ANNAPOLIS, MD (March 24, 2004) – Governor Robert L. Ehrlich Jr. announces Board of Public Works approval of a $870,000 grant to upgrade the Chestertown Wastewater Treatment Plant in Kent County.
“The funds approved today will improve the quality of life to the 4,200 residents served by the plant while also improving local water quality,” Governor Ehrlich said.
The project at the Chestertown Wastewater Treatment Plant will consist of planning, designing and constructing a biological nutrient removal facility (BNR) which will reduce the plant’s total nitrogen removal to a yearly average of 8 milligrams per liter. Removal of nutrients, like nitrogen, from the plant is essential in the success of Maryland’s effort to achieve a 40 percent reduction in the amount of nutrients discharged to the Chesapeake Bay.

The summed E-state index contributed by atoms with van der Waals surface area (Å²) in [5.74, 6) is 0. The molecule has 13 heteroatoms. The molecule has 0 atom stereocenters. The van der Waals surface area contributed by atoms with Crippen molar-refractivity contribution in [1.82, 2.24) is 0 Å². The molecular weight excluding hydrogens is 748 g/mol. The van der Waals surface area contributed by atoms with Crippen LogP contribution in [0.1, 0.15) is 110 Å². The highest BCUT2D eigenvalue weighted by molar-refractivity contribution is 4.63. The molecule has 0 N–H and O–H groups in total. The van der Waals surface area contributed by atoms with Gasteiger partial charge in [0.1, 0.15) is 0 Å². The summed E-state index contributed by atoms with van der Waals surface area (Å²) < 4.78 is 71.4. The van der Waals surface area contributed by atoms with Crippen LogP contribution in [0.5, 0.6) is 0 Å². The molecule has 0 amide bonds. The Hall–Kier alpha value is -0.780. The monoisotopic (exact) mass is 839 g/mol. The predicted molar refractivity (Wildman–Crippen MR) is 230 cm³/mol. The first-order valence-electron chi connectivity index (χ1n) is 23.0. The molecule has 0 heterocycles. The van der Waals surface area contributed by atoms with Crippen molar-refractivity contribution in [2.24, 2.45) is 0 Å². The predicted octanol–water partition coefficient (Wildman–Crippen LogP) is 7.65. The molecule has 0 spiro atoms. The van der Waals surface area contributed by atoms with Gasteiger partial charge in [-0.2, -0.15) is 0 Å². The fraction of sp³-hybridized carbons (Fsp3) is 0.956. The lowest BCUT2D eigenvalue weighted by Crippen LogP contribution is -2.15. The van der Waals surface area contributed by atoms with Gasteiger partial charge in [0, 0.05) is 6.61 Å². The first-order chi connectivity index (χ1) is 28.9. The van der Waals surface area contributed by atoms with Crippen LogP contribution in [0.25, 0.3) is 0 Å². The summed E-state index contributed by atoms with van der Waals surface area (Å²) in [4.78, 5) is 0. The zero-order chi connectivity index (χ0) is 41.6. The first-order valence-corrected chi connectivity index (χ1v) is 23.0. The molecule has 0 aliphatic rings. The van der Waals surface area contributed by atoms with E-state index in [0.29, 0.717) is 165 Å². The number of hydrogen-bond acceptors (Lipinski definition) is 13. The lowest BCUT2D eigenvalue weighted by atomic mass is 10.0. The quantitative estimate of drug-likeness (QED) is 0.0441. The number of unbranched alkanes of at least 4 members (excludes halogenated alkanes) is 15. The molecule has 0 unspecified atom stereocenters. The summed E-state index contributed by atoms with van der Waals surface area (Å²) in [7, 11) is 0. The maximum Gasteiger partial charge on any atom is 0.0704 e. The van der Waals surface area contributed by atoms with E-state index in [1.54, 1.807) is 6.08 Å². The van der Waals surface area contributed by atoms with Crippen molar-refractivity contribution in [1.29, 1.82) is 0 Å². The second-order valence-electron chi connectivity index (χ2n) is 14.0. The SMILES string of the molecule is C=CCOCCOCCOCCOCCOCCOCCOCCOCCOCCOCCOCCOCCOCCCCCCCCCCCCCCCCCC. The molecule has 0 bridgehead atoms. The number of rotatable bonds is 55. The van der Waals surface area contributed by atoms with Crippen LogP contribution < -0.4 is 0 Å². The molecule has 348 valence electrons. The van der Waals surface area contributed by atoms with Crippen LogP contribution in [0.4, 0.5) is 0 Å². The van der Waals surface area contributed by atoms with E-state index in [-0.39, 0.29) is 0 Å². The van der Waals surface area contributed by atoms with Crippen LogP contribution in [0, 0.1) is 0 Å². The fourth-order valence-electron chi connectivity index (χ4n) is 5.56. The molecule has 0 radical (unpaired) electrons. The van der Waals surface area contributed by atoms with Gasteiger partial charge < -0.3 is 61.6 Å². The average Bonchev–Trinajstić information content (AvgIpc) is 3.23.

“The town of Chestertown is pleased to participate in Maryland’s Biological Nutrient Removal program and appreciates the Maryland Department of the Environment’s efforts to assist us with grants and loans,” said Chestertown Mayor Margo G. Bailey. “The Chester River is an extraordinary river with a rich colonial maritime history. It is incumbent upon us to insure that the Chester River is as clean as it can be for our own use and the use of future generations and upgrade of the Chestertown wastewater treatment plant will definitely improve the river’s quality.”
The total cost of the project is $2.6 million of which $650,000 is the local share being paid by Chestertown. The project is expected to get underway in June and last about a year.